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ARTICLE |

Allergy and Hypersensitivity: A Programmed Review for Physicians.

Wm. F. Mitchell, MD
Arch Intern Med. 1965;115(3):367. doi:10.1001/archinte.1965.03860150111030.
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ABSTRACT

While working through this fascinating booklet of "programmed instruction" on allergy and hypersensitivity, I kept wondering how much I would learn from the exercise if I were as unschooled as the average layman on the subject matter. The answer came from a friend who for business reasons was trying to gain a conversational knowledge of allergy. He found the material largely beyond his ken until he had read a popular treatise on allergy prepared for the general practitioner. Thereafter, the "programmed instruction" booklet became much more informative and instructive for him. On the contrary the exercise was fun for me. It taught me several facts which I had never known, offered a splendid review of practical allergy and hypersensitivity, now and then caused a raised eyebrow, and in a few areas stirred up objections which I must air.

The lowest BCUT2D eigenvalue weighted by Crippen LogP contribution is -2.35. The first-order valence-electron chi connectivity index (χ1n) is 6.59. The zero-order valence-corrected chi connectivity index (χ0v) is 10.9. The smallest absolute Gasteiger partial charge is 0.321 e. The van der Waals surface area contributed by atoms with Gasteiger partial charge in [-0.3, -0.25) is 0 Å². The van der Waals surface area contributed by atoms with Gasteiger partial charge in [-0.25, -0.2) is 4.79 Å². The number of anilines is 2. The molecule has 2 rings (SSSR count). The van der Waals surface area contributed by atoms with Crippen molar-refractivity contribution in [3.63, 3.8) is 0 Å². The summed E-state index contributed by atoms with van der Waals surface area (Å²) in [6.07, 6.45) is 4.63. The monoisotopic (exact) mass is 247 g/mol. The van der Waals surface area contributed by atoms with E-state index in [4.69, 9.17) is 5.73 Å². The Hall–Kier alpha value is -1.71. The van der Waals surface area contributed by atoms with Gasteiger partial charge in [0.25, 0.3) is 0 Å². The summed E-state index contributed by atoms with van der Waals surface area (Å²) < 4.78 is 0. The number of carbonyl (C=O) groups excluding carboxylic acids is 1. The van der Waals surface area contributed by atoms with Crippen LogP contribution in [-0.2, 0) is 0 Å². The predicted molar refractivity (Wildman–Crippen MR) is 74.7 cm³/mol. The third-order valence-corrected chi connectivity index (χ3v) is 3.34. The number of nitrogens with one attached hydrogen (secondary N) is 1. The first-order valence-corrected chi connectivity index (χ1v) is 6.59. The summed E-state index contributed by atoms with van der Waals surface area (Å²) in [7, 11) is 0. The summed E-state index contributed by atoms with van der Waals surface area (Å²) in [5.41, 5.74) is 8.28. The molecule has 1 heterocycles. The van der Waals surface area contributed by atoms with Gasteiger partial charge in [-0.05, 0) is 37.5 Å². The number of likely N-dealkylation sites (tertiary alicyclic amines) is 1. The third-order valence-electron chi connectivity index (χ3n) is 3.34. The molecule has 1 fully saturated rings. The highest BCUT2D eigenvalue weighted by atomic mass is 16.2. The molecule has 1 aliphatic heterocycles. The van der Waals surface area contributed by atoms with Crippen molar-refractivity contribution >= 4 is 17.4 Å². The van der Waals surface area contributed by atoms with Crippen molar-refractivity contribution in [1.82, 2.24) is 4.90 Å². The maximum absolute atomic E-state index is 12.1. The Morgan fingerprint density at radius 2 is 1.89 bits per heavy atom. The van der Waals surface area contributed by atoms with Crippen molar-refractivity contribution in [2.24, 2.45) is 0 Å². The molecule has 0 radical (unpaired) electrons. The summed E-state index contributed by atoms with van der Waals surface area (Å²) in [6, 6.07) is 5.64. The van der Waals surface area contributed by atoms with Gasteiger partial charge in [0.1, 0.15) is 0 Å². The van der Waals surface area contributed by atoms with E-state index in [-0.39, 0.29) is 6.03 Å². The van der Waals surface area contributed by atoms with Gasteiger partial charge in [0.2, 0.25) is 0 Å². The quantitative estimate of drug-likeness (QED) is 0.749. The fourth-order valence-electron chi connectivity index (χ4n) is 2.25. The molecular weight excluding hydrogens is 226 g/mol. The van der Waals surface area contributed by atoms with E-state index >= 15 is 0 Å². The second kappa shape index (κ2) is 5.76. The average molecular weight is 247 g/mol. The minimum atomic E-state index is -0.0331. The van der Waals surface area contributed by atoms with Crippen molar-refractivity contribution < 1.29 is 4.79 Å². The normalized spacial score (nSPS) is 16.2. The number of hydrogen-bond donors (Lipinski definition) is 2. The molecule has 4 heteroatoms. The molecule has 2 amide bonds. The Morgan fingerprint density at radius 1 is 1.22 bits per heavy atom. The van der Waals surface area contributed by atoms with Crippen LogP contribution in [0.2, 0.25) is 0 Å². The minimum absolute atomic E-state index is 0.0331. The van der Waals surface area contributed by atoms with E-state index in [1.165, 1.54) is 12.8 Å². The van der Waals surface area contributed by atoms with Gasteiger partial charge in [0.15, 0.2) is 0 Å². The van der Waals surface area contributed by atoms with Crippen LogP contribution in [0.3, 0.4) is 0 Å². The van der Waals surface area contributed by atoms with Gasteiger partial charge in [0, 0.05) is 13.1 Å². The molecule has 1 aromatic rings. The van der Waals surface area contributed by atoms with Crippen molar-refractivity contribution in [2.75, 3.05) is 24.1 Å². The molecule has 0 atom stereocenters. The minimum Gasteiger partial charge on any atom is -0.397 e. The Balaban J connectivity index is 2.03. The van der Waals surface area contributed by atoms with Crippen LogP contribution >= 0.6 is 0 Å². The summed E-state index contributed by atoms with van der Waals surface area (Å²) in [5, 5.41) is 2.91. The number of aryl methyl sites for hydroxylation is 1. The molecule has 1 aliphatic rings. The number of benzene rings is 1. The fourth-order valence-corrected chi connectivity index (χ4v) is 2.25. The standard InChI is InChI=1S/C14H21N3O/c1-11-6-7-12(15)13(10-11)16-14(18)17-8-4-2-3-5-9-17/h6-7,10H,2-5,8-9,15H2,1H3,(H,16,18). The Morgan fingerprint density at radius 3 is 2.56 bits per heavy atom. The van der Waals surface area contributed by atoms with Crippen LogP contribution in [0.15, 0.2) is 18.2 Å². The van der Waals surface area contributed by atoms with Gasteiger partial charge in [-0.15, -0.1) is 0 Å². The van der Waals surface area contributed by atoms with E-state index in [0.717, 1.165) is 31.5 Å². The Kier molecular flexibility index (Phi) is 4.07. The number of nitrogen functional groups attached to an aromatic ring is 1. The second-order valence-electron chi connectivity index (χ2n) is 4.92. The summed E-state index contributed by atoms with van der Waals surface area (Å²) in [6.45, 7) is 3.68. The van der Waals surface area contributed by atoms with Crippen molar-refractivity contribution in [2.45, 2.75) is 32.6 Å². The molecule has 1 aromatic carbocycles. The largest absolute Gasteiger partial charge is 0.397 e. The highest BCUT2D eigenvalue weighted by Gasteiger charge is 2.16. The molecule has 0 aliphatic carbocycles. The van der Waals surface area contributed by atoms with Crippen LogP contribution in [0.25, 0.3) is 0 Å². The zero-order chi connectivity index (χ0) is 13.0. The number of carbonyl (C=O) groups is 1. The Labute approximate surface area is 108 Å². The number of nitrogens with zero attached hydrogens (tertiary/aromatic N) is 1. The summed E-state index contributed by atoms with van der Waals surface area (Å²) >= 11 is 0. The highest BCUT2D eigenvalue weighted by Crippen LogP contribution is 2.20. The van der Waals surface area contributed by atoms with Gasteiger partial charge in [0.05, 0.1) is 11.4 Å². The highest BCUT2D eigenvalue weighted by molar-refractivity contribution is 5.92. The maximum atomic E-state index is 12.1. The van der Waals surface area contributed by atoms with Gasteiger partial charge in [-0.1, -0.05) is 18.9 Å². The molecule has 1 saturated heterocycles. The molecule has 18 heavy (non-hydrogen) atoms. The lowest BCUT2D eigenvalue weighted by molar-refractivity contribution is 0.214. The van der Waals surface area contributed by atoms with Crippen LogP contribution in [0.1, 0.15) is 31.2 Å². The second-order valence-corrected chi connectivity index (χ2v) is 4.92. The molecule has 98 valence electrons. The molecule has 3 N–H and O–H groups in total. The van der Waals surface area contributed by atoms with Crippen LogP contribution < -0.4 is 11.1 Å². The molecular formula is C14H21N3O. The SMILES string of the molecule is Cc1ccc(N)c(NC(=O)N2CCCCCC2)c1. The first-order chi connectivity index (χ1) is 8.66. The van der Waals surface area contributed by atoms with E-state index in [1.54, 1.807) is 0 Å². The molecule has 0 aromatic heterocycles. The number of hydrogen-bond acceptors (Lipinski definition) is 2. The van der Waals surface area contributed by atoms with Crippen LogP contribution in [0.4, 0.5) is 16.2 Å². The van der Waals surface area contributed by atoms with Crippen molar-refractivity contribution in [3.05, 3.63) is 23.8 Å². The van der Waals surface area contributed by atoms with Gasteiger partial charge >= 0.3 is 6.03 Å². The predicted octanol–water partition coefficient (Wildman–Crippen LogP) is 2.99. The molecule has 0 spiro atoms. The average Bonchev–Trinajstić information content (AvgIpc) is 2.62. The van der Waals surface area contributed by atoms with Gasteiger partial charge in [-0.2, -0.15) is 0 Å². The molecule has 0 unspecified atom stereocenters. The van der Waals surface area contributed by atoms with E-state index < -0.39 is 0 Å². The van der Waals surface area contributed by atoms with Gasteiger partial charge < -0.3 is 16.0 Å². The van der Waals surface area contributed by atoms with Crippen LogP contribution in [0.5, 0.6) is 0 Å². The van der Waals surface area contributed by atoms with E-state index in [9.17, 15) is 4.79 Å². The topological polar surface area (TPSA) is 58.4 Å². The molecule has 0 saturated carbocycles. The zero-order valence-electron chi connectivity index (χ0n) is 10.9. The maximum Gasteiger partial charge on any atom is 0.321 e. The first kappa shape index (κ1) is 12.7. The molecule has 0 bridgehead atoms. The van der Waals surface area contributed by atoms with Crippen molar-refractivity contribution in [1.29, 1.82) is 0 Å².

To avoid picking at knits my negative criticism will be limited to

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The American Medical Association is accredited by the Accreditation Council for Continuing Medical Education to provide continuing medical education for physicians. The AMA designates this journal-based CME activity for a maximum of 1 AMA PRA Category 1 CreditTM per course. Physicians should claim only the credit commensurate with the extent of their participation in the activity. Physicians who complete the CME course and score at least 80% correct on the quiz are eligible for AMA PRA Category 1 CreditTM.
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